The new Financial List is a fillip for the capital but the initiative could go further.
The introduction of the Financial List at High Court level is unquestionably welcome.
It confirms that London remains hungry for the complex financial disputes which centres such as Singapore and Dubai are clamouring for, and that our practitioners have the imagination and farsightedness to contemplate new approaches. The test case procedure is a prime example of this.
Of course, one can pick at the detail, and arguably the £50m threshold is too high. Broadly, though, the scope and structure is acceptable. Perhaps another question is whether the initiative goes far enough.
At High Court level there has been frustration among many clients that they cannot access judges who truly understand the financial market practices that underlie disputes. The Commercial Court has always provided a strong pool of judges who can assuage that concern. Even so, arguably not enough has been done to support the development of judges who are dedicated to the types of case which would allow them to become truly exposed to the ways and dealings of the financial markets.
This experience would have a clear bearing on the construction of contractual arrangements and the ability of a judge to test the relative merits of the differences between the parties to a dispute.
But none of this is irrelevant to the Court of Appeal, and arguably, the issue is of greater concern in that court. Unlike the Commercial Court, its judges have an even broader remit and are drawn from a diverse background of experience. Finding a panel of judges at the appeal stage with the right experience and background is often a low priority when the real challenge is trying to find any judges at all to deal with appeals within the desired timescale. In fact, the significant lack of resources at the Court of Appeal has been recognised in practice guidance to come into effect from 1 August. This allows for longer waiting times, depending on the type of case.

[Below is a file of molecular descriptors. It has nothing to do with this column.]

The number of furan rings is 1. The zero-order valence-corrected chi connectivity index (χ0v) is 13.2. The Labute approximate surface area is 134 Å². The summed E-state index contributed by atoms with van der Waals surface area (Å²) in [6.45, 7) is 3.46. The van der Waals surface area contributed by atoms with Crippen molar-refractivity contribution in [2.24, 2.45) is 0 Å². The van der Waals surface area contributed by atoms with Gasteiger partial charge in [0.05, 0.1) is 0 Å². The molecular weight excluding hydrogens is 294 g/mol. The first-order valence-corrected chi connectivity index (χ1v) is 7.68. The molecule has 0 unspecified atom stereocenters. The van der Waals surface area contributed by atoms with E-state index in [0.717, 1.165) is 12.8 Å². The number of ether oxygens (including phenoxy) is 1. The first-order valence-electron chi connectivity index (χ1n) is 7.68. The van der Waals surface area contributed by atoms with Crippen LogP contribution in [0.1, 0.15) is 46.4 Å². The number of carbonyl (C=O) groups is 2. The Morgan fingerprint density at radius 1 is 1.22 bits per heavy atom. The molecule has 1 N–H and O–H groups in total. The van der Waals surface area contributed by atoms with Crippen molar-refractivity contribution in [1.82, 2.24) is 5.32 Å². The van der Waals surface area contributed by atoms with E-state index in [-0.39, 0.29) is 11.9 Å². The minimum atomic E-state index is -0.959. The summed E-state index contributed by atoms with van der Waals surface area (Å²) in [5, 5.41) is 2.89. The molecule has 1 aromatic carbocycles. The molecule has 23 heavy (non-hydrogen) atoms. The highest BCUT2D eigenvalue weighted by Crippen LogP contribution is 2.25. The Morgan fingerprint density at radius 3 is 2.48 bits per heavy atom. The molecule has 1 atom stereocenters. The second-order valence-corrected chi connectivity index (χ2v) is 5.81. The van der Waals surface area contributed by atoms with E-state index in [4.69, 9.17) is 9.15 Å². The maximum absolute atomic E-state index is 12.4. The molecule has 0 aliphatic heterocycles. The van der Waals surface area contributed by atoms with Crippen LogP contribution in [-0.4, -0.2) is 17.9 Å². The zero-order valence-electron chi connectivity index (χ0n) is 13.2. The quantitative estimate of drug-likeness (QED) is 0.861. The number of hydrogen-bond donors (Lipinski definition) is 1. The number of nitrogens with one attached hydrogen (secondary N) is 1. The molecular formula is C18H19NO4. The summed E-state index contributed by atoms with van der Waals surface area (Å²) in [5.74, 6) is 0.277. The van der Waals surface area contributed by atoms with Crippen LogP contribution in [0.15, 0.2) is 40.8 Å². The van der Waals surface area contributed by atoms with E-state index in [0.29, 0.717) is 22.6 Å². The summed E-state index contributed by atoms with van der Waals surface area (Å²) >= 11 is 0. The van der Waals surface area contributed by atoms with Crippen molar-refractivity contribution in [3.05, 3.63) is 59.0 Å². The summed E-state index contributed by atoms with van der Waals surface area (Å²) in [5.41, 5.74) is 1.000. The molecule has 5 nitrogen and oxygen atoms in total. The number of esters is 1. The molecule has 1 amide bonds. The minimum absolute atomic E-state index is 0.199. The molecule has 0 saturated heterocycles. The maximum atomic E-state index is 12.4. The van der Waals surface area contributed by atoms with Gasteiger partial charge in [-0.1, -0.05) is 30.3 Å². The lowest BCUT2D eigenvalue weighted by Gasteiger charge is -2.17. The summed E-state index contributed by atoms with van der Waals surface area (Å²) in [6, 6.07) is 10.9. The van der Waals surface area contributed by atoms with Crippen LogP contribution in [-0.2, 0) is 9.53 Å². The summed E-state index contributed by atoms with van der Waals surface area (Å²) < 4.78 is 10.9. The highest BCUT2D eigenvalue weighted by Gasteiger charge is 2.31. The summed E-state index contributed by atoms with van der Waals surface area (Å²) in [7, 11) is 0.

The problem in the appeal court is also more profound. It is one thing for an appellate judge to have a ‘commercial’ background. It is quite another to have been steeped in the diverse and increasingly complex ways in which the financial markets are evolving. At trial, judges are assisted on the technical issues by hearing factual witnesses and experts and testing them – and asking questions designed to fill in gaps in the court’s understanding.
That process is fundamentally different in the appeal court, which is dealing with issues of law and trying to understand, for example, the factual matrix taken into account by a trial judge on issues of construction. But the trial judge may have failed to fully express the particular context that resonated with him or her at trial in rendering the judgment under appeal.
This is not a criticism of the trial judge. Rather, it is the fact that there is only so much that busy judges can do to capture in their judgments all the intricacies.
Regrettably, it is not enough to rely on the parties to the appeal to inform the court about market practice and complicated financial matrix that is often at play in complex cases. At the appeal stage, the issues become distanced from the factual and expert evidence. This allows for interpretations to be advanced which will be designed to support the respective positions of the parties, given the adversarial nature of the process.
The solution may be to work towards some form of Financial List in the appeal court. This would link in with Rolls Building Financial List, for example, to ensure that at least two specialist judges would hear appeals from cases coming up from that list. Investment in an extension of the Financial List framework would be consistent with our position as a leading financial centre.
Abdulali Jiwaji is a partner at London firm Signature Litigation, specialists in high-value commercial litigation and arbitration